Following the 1990 tour, Heart released their first complete live album in the autumn of 1991. Rock the House Live! largely featured tracks from the Brigade album rather than more familiar hits in an effort to capture the harder rock side of the band. The album's single, a version of John Farnham's "You're the Voice" received moderate airplay on rock stations and hit No. 20 on the Mainstream Rock chart. The Wilson sisters then put together an informal acoustic group called the Lovemongers with Sue Ennis and Frank Cox. Their first show was a Red Cross benefit for troops in Seattle. A four-song EP, that included a live version of Led Zeppelin's "The Battle of Evermore" and an updated version of the Heart standard "Crazy On You", came out in late 1992. Their cover of "The Battle of Evermore" also appeared on the original soundtrack for the 1992 film Singles.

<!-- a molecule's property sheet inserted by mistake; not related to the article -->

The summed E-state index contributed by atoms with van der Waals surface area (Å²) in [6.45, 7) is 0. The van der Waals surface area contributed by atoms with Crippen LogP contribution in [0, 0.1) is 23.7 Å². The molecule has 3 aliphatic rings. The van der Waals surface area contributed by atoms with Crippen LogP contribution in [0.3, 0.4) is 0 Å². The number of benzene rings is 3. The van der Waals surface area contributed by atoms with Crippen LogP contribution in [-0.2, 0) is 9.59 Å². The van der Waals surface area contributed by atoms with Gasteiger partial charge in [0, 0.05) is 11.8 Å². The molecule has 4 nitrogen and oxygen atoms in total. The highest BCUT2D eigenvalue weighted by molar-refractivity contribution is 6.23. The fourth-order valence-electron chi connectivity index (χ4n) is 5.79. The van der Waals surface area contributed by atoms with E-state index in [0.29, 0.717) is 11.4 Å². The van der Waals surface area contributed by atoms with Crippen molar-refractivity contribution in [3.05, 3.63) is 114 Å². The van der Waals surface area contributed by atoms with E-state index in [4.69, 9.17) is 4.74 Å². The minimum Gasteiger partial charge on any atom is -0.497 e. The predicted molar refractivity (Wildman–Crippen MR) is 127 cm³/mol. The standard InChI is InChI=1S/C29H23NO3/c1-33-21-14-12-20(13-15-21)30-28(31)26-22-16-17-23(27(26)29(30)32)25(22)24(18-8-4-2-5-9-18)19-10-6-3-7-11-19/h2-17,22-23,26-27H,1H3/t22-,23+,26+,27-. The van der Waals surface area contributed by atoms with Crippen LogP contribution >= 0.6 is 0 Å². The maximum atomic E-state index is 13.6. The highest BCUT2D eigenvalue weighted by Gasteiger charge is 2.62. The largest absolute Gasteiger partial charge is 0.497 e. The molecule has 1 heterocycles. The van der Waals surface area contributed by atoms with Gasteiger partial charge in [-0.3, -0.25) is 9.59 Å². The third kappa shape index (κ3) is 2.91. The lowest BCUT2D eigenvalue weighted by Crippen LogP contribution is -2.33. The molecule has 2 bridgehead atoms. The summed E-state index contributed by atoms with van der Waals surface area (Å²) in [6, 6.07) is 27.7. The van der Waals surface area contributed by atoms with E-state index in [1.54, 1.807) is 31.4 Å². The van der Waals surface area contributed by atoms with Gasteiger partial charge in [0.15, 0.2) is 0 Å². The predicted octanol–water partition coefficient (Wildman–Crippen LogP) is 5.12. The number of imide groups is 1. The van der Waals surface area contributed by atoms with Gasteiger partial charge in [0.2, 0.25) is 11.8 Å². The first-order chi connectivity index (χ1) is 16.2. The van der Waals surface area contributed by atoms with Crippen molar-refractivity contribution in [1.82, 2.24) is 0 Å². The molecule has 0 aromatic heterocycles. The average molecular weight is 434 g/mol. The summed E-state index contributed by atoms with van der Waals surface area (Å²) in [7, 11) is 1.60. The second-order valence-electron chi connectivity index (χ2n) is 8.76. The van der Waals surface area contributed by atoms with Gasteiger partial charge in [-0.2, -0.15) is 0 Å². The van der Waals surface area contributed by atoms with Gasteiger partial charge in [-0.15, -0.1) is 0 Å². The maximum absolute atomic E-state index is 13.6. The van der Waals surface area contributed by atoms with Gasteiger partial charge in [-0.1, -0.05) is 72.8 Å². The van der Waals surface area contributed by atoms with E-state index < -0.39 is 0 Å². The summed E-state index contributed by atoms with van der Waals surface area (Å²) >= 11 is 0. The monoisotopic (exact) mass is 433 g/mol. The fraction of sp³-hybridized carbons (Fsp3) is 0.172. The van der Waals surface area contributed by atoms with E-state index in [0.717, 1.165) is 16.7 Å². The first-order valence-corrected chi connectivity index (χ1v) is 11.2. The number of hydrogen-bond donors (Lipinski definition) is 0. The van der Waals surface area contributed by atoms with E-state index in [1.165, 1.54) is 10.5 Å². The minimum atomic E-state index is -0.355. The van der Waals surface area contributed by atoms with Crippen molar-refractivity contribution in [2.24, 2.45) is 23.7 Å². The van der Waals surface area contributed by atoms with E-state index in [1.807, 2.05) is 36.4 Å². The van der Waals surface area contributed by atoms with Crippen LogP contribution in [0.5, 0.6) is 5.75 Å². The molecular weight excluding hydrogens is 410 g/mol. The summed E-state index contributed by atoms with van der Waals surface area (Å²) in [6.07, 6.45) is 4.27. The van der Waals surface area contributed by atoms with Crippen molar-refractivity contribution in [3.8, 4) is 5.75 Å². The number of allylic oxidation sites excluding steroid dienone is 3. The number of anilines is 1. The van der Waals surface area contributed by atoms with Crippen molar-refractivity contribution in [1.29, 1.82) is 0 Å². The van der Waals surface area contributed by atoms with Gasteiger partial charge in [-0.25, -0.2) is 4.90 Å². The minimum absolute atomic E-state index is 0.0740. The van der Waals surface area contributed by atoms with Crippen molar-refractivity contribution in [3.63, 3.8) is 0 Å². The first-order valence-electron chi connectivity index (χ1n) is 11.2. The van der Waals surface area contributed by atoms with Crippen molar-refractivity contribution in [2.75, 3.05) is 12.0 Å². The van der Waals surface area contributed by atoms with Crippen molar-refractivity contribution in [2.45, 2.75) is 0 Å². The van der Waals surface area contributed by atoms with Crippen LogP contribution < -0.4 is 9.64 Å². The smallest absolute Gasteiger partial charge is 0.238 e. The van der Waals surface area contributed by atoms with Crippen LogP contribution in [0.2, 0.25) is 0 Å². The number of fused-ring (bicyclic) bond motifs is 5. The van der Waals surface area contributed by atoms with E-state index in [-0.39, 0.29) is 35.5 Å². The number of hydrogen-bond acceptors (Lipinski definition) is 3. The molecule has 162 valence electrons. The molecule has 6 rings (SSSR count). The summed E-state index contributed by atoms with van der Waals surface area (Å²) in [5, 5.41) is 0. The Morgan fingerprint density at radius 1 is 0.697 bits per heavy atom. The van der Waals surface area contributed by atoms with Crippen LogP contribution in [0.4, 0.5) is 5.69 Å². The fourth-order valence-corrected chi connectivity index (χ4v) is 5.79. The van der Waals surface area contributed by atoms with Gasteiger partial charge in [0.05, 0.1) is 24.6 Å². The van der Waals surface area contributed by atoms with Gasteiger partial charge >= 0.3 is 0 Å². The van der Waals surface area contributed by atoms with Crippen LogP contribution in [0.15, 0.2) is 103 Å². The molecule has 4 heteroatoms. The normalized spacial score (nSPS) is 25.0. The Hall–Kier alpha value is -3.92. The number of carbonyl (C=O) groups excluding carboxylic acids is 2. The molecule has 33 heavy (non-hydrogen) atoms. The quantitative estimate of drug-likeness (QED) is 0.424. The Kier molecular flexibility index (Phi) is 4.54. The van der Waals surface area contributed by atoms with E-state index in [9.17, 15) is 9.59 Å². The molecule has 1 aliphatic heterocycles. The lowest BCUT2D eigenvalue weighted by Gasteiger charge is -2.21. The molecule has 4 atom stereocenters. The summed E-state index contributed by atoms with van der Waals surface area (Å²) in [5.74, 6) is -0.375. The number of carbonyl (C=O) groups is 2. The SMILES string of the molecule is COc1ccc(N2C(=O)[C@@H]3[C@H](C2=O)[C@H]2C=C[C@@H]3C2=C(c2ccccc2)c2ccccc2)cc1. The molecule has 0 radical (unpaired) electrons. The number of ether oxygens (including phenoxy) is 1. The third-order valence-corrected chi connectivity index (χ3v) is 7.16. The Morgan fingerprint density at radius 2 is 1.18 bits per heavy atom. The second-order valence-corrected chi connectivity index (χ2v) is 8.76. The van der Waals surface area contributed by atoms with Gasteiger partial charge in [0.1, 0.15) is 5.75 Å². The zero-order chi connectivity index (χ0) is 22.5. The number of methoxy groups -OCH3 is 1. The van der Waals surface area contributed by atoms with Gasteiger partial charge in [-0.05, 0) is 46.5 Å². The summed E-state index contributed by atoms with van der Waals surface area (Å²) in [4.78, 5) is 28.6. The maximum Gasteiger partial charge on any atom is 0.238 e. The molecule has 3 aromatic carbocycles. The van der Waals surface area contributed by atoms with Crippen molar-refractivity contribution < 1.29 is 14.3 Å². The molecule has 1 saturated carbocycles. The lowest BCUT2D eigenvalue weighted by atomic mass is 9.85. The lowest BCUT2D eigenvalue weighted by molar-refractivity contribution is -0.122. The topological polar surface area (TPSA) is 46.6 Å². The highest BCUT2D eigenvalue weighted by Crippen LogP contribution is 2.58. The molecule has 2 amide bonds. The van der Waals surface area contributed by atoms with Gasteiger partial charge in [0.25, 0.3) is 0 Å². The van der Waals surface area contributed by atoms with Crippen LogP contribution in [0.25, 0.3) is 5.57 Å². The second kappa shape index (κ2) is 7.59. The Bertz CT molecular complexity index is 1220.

Heart returned in 1993 with Desire Walks On, on which bass player Andes was replaced with Fernando Saunders. The album peaked at No. 48 on the Billboard 200, eventually being certified Gold. The lead track "Black on Black II" was an AOR (Album Oriented Rock) hit peaking at No. 4 on Billboard's Mainstream Rock chart, while the single "Will You Be There (In the Morning)" was a moderate pop hit reaching No. 39 on the Billboard Hot 100. A third single, "The Woman In Me" hit No. 24 on the Adult Contemporary chart but missed the Hot 100. An interactive CD-ROM, Heart: 20 Years of Rock & Roll, with five hours of audio footage, was released in 1994. Their next album, The Road Home (1995), offered live acoustic versions of the group's best-known songs and was produced by Led Zeppelin's John Paul Jones.

In 1995 Nancy decided to take a break from music to concentrate on raising a family. Ann toured that year with a band that was alternately called the Ann Wilson Band or Ann Wilson & the Ricola Brothers.